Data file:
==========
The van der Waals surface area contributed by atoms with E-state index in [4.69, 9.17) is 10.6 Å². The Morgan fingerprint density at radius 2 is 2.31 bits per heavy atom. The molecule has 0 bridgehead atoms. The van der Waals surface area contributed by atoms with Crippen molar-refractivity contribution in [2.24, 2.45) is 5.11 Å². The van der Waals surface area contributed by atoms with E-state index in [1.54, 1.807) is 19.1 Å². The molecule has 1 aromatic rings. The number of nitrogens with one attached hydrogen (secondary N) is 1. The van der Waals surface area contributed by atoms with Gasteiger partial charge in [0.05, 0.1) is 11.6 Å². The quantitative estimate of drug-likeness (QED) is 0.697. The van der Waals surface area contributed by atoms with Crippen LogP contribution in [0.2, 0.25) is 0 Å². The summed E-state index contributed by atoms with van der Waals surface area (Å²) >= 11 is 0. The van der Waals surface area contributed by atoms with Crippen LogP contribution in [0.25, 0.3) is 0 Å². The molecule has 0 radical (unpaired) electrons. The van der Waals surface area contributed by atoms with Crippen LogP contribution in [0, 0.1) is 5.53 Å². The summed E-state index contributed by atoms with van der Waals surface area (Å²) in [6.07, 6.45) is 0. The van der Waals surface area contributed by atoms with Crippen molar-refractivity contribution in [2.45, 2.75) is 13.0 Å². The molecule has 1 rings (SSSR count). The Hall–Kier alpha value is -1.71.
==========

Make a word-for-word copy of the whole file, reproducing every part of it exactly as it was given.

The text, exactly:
The van der Waals surface area contributed by atoms with E-state index in [4.69, 9.17) is 10.6 Å². The Morgan fingerprint density at radius 2 is 2.31 bits per heavy atom. The molecule has 0 bridgehead atoms. The van der Waals surface area contributed by atoms with Crippen molar-refractivity contribution in [2.24, 2.45) is 5.11 Å². The van der Waals surface area contributed by atoms with E-state index in [1.54, 1.807) is 19.1 Å². The molecule has 1 aromatic rings. The number of nitrogens with one attached hydrogen (secondary N) is 1. The van der Waals surface area contributed by atoms with Gasteiger partial charge in [0.05, 0.1) is 11.6 Å². The quantitative estimate of drug-likeness (QED) is 0.697. The van der Waals surface area contributed by atoms with Crippen LogP contribution in [0.2, 0.25) is 0 Å². The summed E-state index contributed by atoms with van der Waals surface area (Å²) >= 11 is 0. The van der Waals surface area contributed by atoms with Crippen LogP contribution in [0.25, 0.3) is 0 Å². The molecule has 0 radical (unpaired) electrons. The van der Waals surface area contributed by atoms with Crippen LogP contribution in [0, 0.1) is 5.53 Å². The summed E-state index contributed by atoms with van der Waals surface area (Å²) in [6.07, 6.45) is 0. The van der Waals surface area contributed by atoms with Crippen molar-refractivity contribution in [2.45, 2.75) is 13.0 Å². The molecule has 1 rings (SSSR count). The Hall–Kier alpha value is -1.71.